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The home for VPR's coverage of health and health industry issues affecting the state of Vermont.

White River Junction VA Says Access To Care Is 'Good'

Charlotte Albright
The VA Hospital in White River Junction has emergency walk-in mental health care.

In the wake of scathing reports about long wait times and fraudulent record keeping in some veterans’ medical facilities, the VA Hospital at White River Junction seems to be avoiding similar criticism.

Deborah Amdur, Director at the VA Hospital in White River Junction, says the  recent audit that turned up egregious problems at VA facilities in Phoenix, Arizona found only, in her words, “some inconsistency” in access to different clinics in Vermont. She says a separate visit by the Inspector General’s evaluation team has not yet returned a report, but that informal feedback about wait times was mostly positive.

“I can tell you that there have been references that they feel they access has been good,” Amdur said.

In fact, she  says recent records show that access is even better than “good” for many patients.

"I can tell you that the access for new patients in primary care is terrific; we get between 80 and 90 percent in within that 14-day time frame." - Deborah Amdur, Director, White River Junction VA Hospital

“And you know I can tell you that the access for new patients in primary care is terrific; we get between 80 and 90 percent in within that 14-day time frame. And you know then we really have a team that if somebody comes and needs urgently to be seen they always get seen,” said Amdur.

The hospital has also ramped up mental health services.

“We have embedded a mental health team, including psychiatrists, psychologists, social workers, right into our primary care clinic and that is a walk-in capability. So any veteran that comes into primary care is immediately able to see that day a mental health care provider,” Amdur said.

The hospital is not commenting specifically about Kryn Miner, a veteran with Post Traumatic Stress Disorder. He was fatally shot in Essex in April after allegedly threatening to kill his family. Miner’s wife is lashing out at the VA partly because she says her husband failed to find timely care in VA facilities including the White River Junction emergency room. The hospital says privacy laws prevent it from commenting on individual cases. But Director Amdur says mental health treatment has been a high priority there since she became Director 18 months ago.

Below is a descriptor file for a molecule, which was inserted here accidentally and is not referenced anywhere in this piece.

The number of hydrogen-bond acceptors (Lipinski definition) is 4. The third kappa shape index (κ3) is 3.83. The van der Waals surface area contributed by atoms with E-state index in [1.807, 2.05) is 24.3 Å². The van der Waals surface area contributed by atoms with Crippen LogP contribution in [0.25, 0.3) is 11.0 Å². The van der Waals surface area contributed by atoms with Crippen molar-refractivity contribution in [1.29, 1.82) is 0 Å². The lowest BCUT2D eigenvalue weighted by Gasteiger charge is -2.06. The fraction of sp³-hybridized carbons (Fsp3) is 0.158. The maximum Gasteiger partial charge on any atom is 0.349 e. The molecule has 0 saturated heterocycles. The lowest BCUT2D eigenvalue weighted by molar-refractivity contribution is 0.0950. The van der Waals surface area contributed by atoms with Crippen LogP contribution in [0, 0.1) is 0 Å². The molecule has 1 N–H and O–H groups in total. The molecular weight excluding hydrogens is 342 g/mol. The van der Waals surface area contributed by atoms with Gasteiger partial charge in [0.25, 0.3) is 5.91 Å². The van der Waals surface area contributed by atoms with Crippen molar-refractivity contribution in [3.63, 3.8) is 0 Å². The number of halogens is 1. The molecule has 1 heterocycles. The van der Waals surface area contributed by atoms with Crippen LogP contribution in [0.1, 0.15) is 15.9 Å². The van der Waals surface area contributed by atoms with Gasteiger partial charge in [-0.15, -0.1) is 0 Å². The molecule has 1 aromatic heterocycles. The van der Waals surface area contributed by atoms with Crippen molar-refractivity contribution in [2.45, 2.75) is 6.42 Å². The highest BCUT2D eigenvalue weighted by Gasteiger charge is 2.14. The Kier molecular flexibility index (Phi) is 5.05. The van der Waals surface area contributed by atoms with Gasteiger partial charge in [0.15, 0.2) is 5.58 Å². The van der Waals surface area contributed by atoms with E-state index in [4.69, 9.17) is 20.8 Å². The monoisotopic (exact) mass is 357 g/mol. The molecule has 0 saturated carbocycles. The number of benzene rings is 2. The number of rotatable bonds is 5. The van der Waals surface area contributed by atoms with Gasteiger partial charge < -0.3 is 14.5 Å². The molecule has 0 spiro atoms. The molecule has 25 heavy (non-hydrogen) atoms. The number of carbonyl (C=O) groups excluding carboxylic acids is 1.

“The access is good but really important to know we do have that emergency walk-in availability for mental health services,” she said.

Amdur says she has also been working to lower the turnover rate for employees, which got a red flag in an Inspector General’s report based on a site visit in December 2013.

“We have had some turnover in nursing which I think is not uncommon. [We’re] really working hard on employee satisfaction and looking at our salaries, and so forth to ensure that we are competitive and that White River Junction VA is a place where people want to work and want to stay,” said Amdur.

Keeping nursing staff can be a tall order, she said, with Dartmouth-Hitchcock Medical Center right across the river. But the White River Junction VA is introducing more health and wellness programs for staffers as well as patients, and is considering extending staffing and hours in some clinics to ensure access to quality care.

Charlotte Albright lives in Lyndonville and currently works in the Office of Communication at Dartmouth College. She was a VPR reporter from 2012 - 2015, covering the Upper Valley and the Northeast Kingdom. Prior to that she freelanced for VPR for several years.
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